“Excuse me,” the man said.
Act3 Principal Eric Ratinoff was at a Starbucks in Jacksonville, Florida, working quietly on his laptop, earbuds in, when the gray-haired man politely approached his table. He looked up.
“I’m sorry to bother you. I just have one question and then I’ll let you get back to work.”
Perhaps because he was in the South, or perhaps because he was being approached by a kindly stranger in a public place, Eric mentally prepared himself for an invitation to a non-denominational church.
“How do you like your Mac?”
It was a question for Eric. But it was an opportunity for Apple.
Here was someone who was, or would soon be, in the market for a new computer. Perhaps he was unsatisfied with his PC, or maybe it was just time for a new machine. Like most consumers, he had probably done some research, enough to spark his curiosity about switching to a Mac. Maybe he’d even checked out a Mac at the Apple Store.
Yet despite all that, despite what he had read in his research or heard from the sales people at the Apple Store, he wanted first-person insight. He wanted to know about a Mac from someone who lived with one every day.
He wanted to know if Eric was a Mac advocate.
What is an advocate?
An advocate is more than a customer. It’s more than a loyal customer, in fact. An advocate is someone with a story to tell, about a product, a service, an experience, an idea, a place, a person.
And because advocates speak from personal experience, they deliver an unvarnished, authentic credibility that no advertising or marketing or branding effort can buy.
This was a critical moment for Apple. Everything the man had heard about Apple up to this point was important, but what he was about to hear from Eric had the potential to trump all of it.
If Eric had shrugged and said, “Eh, it’s okay,” would it have convinced the man that making the switch wasn’t worth the risk? What if he had said, “It’s not bad, but I’ll probably go back to a PC for my next computer”? Justin Long may be a lot more clever than John Hodgman in all those commercials—but that’s an ad campaign. This was real life.
In real life, Eric said, “I love it. I switched to a Mac about four years ago, and I’ll never go back.”
In that moment, Eric was an Apple advocate—an unofficial, unpaid, uncensored representative of the company and its products—and his story carried a trustworthiness and integrity beyond anything that Apple could deliver itself.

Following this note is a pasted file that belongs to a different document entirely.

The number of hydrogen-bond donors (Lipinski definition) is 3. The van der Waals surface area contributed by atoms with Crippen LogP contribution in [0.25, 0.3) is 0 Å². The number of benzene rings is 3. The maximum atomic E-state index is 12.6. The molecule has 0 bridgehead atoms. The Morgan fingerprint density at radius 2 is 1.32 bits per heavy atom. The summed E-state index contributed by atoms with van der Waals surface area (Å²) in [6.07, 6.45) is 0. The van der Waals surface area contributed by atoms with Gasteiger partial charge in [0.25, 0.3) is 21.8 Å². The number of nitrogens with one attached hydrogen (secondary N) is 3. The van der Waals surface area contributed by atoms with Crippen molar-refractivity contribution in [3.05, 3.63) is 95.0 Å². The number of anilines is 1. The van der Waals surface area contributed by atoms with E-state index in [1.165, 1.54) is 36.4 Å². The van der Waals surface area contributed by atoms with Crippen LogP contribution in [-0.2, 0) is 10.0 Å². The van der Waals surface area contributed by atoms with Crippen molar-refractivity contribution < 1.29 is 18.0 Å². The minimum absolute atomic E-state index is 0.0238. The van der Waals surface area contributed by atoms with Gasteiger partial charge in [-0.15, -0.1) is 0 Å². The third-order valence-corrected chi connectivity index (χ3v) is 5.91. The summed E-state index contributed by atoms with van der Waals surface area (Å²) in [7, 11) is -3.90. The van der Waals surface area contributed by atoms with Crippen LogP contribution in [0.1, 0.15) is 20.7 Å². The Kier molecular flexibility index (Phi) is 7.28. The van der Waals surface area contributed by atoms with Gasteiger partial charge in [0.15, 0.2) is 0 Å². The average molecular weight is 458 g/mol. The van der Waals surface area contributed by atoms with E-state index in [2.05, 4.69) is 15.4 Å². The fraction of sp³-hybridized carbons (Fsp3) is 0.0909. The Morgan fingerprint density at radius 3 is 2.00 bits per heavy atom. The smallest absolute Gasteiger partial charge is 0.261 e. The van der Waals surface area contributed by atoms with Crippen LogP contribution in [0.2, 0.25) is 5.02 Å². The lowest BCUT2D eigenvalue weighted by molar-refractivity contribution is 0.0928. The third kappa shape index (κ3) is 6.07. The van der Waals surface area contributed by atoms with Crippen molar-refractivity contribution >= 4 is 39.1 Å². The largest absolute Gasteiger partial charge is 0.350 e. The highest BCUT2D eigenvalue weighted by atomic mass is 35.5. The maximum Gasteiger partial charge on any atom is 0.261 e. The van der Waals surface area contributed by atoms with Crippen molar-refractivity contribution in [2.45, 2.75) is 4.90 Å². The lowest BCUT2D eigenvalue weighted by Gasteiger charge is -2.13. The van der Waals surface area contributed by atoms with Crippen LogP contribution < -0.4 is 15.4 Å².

Apple never asked Eric to be an advocate, yet there he was, doing their most vital marketing work in a Jacksonville Starbucks. It’s work he does on a regular basis, gladly, because he genuinely loves his Mac. And Apple has made it easy for him to be an advocate, because they tell a coherent, consistent story about Macs—a story about thoughtful, intuitive, and elegant design, and how that leads to a simplicity and ease of use that inspires both empowerment and joy—that advocates like him can easily share.
And though he is a total stranger to the people who randomly approach him in coffee shops—this man in Jacksonville was not the first, nor the last—they want to know what he thinks, because he’s a real person, just like them.
We understand traditional efforts to get customers, and turn to those customers into loyal customers.
But we believe that aiming higher—aspiring to advocates—fundamentally changes your approach to your audience. And we believe that fundamental change is a commitment to telling a coherent, consistent story.
No matter what you have to sell or who your audience may be, everyone that you want to reach exists somewhere along what we call the Advocacy Continuum.
This continuum has four stages: See It, Get It, Love It, and Share It. Members of your audience may be at one of these stages, or stuck between two of them.
At the far left of the continuum is See It. Until someone sees your “it,” whatever it may be, they are only a theoretical prospect.
Once they see it, you have an actual prospect, and the next step is for them to Get It—to understand what you have to offer. Do they understand its value? How it can benefit them? The difference it might make to them?
Just because they get it doesn’t mean they’ll buy it. They may get it and shrug, deciding it’s not for them. They may get it and try it, and like it, or not. But if they are to become advocates, the next step must be for them to Love It—to appreciate it the way you appreciate it, if not more.
If they love it, you now have an opportunity to turn this person—who once was only a theoretical prospect—into an advocate. To complete this transformation, they must Share It: they must tell your story for you, to someone who trusts them more than they trust you.
When we approach the challenge of telling your story, we work to identify where your audience is along this continuum, and analyze the gaps between the stages on your specific continuum so we can bridge them. Whether your challenge is getting people to see it, get it, love it, or share it, we’ll craft a story and construct a strategy that will help move the members of your audience across the continuum towards advocacy.
Like you, we too seek advocates. That’s why we only take on projects where we believe in our client, and believe we can be a persuasive advocate for them. It’s also why we work every day to practice what we preach and earn your allegiance as an advocate for Act3, because we know there is no better business strategy than cultivating a strong network of loyal, passionate, articulate advocates who can tell our story to the world.